My sewing room is in the basement, but for beading and crafts like that, I like to set everything up at my dining room table, where there's lots of light (and coffee nearby). I store all the vintage beads and charms I use the most in plastic boxes with snap-tight lids, so I can see everything. I like to work on a velvet-lined tray, so I can set beads or charms down securely, and they won't roll away or get lost in my house. I love how portable jewelry-making and beading can be - so different from a lot of my bigger sewing and quilting projects!

Have you always been creative?

Yes, I've always loved making things! I loved art class in elementary school and weaving on a cardboard loom at summer camp. I go through phases though, and what I'm drawn to making shifts around. I made tons of jewelry for the book, and then shifted over to sewing clothes for myself and my kids, then I did a lot of embroidery and loved that. I think staying open-hearted is the key, so you're always trying new things, not just sticking with what might be comfortable or easy. I just started weaving again in the last year and it's so much fun to circle back to it after thirty(!) years.

When did you first start crafting?

My first craft was stringing bead necklaces on dental floss and reworking broken jewelry with pliers from my parents' tool box. There weren't any bead stores or classes in my town, so I had to improvise!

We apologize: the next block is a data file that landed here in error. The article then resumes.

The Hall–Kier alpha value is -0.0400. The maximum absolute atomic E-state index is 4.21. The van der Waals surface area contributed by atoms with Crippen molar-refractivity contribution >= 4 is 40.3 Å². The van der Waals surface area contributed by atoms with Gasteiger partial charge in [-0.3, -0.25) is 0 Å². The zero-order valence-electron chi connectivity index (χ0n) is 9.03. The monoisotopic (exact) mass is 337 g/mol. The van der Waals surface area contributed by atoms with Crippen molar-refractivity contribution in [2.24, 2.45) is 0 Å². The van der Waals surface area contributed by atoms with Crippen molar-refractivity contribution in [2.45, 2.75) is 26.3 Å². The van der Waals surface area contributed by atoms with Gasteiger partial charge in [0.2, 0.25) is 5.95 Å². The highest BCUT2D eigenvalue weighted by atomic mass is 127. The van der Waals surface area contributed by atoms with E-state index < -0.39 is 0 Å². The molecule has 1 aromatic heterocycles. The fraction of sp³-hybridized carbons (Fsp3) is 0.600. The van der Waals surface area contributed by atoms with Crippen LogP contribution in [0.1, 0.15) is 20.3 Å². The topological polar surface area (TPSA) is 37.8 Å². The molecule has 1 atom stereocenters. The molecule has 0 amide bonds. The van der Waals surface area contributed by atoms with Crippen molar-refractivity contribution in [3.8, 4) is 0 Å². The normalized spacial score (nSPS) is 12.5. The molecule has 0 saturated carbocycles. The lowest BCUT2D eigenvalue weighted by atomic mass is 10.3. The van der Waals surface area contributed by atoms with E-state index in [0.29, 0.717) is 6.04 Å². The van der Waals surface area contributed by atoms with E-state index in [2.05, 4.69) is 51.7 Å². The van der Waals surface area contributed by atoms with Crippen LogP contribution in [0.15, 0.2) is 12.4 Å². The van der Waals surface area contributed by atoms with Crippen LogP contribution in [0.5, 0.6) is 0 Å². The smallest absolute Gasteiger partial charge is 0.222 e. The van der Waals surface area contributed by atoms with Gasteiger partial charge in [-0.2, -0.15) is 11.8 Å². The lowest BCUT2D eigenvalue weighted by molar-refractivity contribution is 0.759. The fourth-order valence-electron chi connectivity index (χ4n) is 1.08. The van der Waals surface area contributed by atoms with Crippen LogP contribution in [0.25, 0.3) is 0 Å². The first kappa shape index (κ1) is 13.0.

Who are your crafty heroes?

Some of my favorite art and craft authors are Denyse Schmidt, Anna Joyce, Diane Gilleland, Lisa Congdon, Heather Mann, Bill Volckening, Blair Stocker, Christina Cameli, Kathy Cano Murillo, Christine Haynes, and Kayte Terry. My crafty heroes are the Quilters of Gee's Bend, Enid Collins, Maija Isola (who designed for Marimekko), and Vera Neuman. I was so lucky to take an improv quilting class with four of the Gee's Bend Quilters at Quiltcon, and I collect Enid Collins bags, Vera fabrics, and Marimekko prints... always so beautiful and inspiring.

Where do you find inspiration?

I love vintage fabric, jewelry, buttons, and treasures - taking apart a broken necklace and letting the individual beads or charms sparkle in a whole new setting is so much fun. When I see a color combination that I think is beautiful, that inspires me to make jewelry or a dress or a gift for someone that captures some of that same feeling.

What's next for you?

I love teaching, so I'm excited to do more of that! I'm also organizing some trunk shows to share some of my (many, many) vintage beads and buttons, from when I used to sell my jewelry. I'm ready to send it out into the world. And I have a new book idea, so fingers crossed that one will find a home, too.

Publisher's Description

Susan Beal has created a standout sequel to her jewelry-making bestseller, and, just like its predecessor, Bead Sparkle aims to delight readers with more than 100 great jewelry designs to make. The book features necklaces, bracelets, earrings and everyday pretties that add a little something special to a regular morning, as well as fanciful designs ideal for a party or a wedding. Incorporating new and vintage pearls, crystals, gemstones, charms, and other gorgeous materials in addition to standard and readily found beads, the projects are sure to inspire crafters and beaders everywhere.